The use of UV lights for home disinfection not only uses high energy UV light to interrupt the structure of viral RNA and deprive it of the ability to reproduce and self-replicate, but also produces ozone during the germicidal process, which itself gradually destroys the structure of viruses from the outside in, so this can be considered a “double germicidal” process.
Amongst the many means of disinfection, UV lamps are one of the lesser encountered in our lives. So, does disinfecting your home with UV light work or not? What exactly should you be aware of when using UV lamps? Let’s have a good chat about it.
The first thing to know is that disinfection with UV lamps is effective for COVID-19. Back in the SARS era, experts at the CDC Institute of Viral Disease Prevention and Control found that 30 minutes of UV light at an intensity of more than 90 μW/cm² was effective in killing the SARS virus. And it is clearly stated in the “Treatment Protocol for Pneumonia with COVID-19 Infection” (Trial Version 5) that COVID-19 is sensitive to UV light. Recent studies have even found Delta variant can be effectively inactivated as long as UV light can be used scientifically and reasonably.
Let’s dive right in now, and you can click on the question that interest you,
1 Delta Variants: What We Know About Scientific Principles?
Delta variant causes more infections and spreads faster than earlier forms of SARS-CoV-2 (COVID-19 pathogenic virus)
The B.1.617.2 (Delta variant) of the B.1.617 spectrum is commonly known as the “Indian variant” because it was first discovered in India.
On May 31, 2021, the World Health Organization (WHO) named several major variant strains of COVID-19 with Greek letters to avoid the stigmatization problem caused by place names, including B.1.617.1 as “Kapha” and B.1.617.2 as “Delta”. Delta”, WHO said that this naming does not replace the scientific name.
The Centers for Disease Control and Prevention (CDC) in the United States concluded that delta-mutated strains have a basic infectious number R0 value (number of infections per infected person) of 8 to 9 and are more likely to cause severe disease. In contrast, the unmuted new coronavirus strain is infectious in two to three persons. The Delta variant virus is 40-60% more infectious than the Alpha variant, and the Control Center recommends that vaccinated individuals should continue to wear masks indoors.
On June 18, 2021, the World Health Organization stated that Delta has increased in infectivity, spread to 92 countries, and has become the dominant strain of COVID-19 worldwide. According to the Public Health England report in August, the cumulative case fatality rate of the Delta variant was 0.3% (0.21% if only unvaccinated), compared with 1.1% for the old Alpha variant during the same period.
2 Do UV Lights Kill Delta Variant Or Not?
1) What is the principle of UV lamp disinfection?
Simply put, it is the use of high-energy UV light to interrupt the structure of the viral DNA, so that it loses the ability to reproduce and self-replicate, thus achieving the goal of sterilization. The process of disinfection by UV lamps also produces ozone, which itself gradually destroys the structure of viruses from the outside in, thus achieving a sterilizing effect. The use of UVC lamps for disinfection of the home can therefore be considered a “double sterilization”.
When using UV lamps, attention should also be paid to the irradiation distance, i.e. the distance from the lamp to the object to be illuminated. Generally speaking, the appropriate distance for UV lamps is between 1-2 meters, so when using them, it is best to place them in the center of the space. As the disinfection feature of the UV lamp is coverage, i.e. the area covered by the light will be disinfected, so when using it, try to reduce the light coverage, some items (such as quilts) can be spread out for disinfection.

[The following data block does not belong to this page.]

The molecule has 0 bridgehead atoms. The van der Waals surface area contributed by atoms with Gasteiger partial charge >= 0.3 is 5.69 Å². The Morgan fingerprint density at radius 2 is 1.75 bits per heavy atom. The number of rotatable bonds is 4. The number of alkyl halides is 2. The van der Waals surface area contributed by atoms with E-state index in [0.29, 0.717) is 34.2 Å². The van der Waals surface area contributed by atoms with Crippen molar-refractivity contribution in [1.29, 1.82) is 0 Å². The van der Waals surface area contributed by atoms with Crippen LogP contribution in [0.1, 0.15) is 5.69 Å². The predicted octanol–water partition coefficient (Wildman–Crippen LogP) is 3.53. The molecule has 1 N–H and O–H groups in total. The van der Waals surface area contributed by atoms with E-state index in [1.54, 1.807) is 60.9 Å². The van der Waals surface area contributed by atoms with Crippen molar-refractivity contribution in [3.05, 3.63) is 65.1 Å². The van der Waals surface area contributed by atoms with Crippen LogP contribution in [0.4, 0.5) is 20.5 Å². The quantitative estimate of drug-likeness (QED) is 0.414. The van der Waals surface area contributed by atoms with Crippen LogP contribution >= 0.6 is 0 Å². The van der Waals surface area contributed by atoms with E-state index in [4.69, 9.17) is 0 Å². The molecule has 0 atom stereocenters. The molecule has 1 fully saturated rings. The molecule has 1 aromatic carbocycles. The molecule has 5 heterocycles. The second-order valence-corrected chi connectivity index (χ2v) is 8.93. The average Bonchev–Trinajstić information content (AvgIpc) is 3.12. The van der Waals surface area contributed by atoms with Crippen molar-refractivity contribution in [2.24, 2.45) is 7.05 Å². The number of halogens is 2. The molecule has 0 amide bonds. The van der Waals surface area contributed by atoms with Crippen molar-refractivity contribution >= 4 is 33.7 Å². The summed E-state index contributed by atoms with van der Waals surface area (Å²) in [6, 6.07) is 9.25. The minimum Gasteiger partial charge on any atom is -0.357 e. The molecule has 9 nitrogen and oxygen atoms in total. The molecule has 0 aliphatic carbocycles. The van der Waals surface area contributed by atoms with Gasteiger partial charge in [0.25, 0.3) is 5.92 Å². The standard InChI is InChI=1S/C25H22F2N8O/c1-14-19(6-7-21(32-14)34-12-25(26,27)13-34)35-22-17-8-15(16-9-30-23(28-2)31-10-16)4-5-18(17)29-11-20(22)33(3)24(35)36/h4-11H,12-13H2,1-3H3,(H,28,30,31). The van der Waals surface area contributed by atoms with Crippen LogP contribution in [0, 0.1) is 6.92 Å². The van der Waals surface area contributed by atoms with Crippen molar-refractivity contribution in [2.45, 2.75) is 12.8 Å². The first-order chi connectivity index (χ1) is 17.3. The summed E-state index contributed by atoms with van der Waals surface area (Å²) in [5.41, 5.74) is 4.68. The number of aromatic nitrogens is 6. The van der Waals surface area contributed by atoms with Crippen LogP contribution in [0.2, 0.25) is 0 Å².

3)How to choose a suitable UV lamp?
When using a 254nm disinfection lamp, ensure that no one is in the room and that the windows are open after use. 254nm UV lamps have a good disinfection effect but can cause damage to the human body if used improperly. Therefore, when using the lamp, the first thing to do is to ensure that no one is in the room and that the windows and doors are closed. After irradiating the lamp for a sufficient period of time (depending on the intensity of the UV lamp used, please refer to the product instruction manual), open the windows and ventilate the room for a period of time before anyone enters. The reason for this is that 254nm UV lamps produce ozone during use, and high concentrations of ozone can cause dizziness, nausea, and other symptoms, and can even lead to respiratory problems. Long-term use of UV lamps can be harmful to the eyes, inducing conjunctival and corneal diseases, and in some cases, even affecting vision. In addition, long-term exposure to the skin can cause redness, swelling, and itching in milder cases, or even skin cancer in the more serious ones. It has been experimentally proven that 222nm UV lamps are harmless to humans and have a good disinfection effect. Therefore it is recommended to use 222nm lamps in crowded places such as schools, supermarkets, hospitals, etc.
In general, the use of UV lamps to eliminate the new coronavirus is still effective, but it should be noted that the role of UV lamps is limited, not only has a small irradiation range and cover the limitations of the use of irradiation, and the use of 254nm UV lamps improperly will also cause damage to the human body, so we need to be extra cautious when using. So when UV disinfection is required when crowds gather, it is recommended that 222nm UV lamps are used to ensure people’s safety while fully disinfecting.
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